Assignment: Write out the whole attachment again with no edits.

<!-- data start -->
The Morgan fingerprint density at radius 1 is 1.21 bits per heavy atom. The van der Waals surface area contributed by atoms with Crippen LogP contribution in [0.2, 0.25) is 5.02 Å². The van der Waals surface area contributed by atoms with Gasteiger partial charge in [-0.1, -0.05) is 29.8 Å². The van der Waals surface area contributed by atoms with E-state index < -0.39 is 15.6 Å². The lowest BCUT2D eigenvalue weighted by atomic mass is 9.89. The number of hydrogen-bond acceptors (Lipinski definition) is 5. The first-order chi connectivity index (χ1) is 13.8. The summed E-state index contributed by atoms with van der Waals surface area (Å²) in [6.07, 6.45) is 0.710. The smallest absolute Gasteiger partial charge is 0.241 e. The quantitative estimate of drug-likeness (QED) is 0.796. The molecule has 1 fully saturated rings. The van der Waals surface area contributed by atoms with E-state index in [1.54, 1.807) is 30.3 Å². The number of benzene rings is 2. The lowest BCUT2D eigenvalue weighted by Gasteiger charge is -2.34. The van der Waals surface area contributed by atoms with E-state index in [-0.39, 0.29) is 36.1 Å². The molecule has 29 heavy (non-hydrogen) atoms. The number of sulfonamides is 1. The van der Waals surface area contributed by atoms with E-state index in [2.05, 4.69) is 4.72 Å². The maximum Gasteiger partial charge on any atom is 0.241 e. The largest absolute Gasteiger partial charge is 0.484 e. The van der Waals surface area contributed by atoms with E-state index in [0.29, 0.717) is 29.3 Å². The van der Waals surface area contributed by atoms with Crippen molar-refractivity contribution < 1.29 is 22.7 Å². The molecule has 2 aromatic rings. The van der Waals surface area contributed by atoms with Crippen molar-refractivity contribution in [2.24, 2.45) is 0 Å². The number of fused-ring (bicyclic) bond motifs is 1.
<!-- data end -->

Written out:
The Morgan fingerprint density at radius 1 is 1.21 bits per heavy atom. The van der Waals surface area contributed by atoms with Crippen LogP contribution in [0.2, 0.25) is 5.02 Å². The van der Waals surface area contributed by atoms with Gasteiger partial charge in [-0.1, -0.05) is 29.8 Å². The van der Waals surface area contributed by atoms with E-state index < -0.39 is 15.6 Å². The lowest BCUT2D eigenvalue weighted by atomic mass is 9.89. The number of hydrogen-bond acceptors (Lipinski definition) is 5. The first-order chi connectivity index (χ1) is 13.8. The summed E-state index contributed by atoms with van der Waals surface area (Å²) in [6.07, 6.45) is 0.710. The smallest absolute Gasteiger partial charge is 0.241 e. The quantitative estimate of drug-likeness (QED) is 0.796. The molecule has 1 fully saturated rings. The van der Waals surface area contributed by atoms with E-state index in [1.54, 1.807) is 30.3 Å². The number of benzene rings is 2. The lowest BCUT2D eigenvalue weighted by Gasteiger charge is -2.34. The van der Waals surface area contributed by atoms with E-state index in [-0.39, 0.29) is 36.1 Å². The molecule has 29 heavy (non-hydrogen) atoms. The number of sulfonamides is 1. The van der Waals surface area contributed by atoms with E-state index in [2.05, 4.69) is 4.72 Å². The maximum Gasteiger partial charge on any atom is 0.241 e. The largest absolute Gasteiger partial charge is 0.484 e. The van der Waals surface area contributed by atoms with E-state index in [0.29, 0.717) is 29.3 Å². The van der Waals surface area contributed by atoms with Crippen molar-refractivity contribution < 1.29 is 22.7 Å². The molecule has 2 aromatic rings. The van der Waals surface area contributed by atoms with Crippen molar-refractivity contribution in [2.24, 2.45) is 0 Å². The number of fused-ring (bicyclic) bond motifs is 1.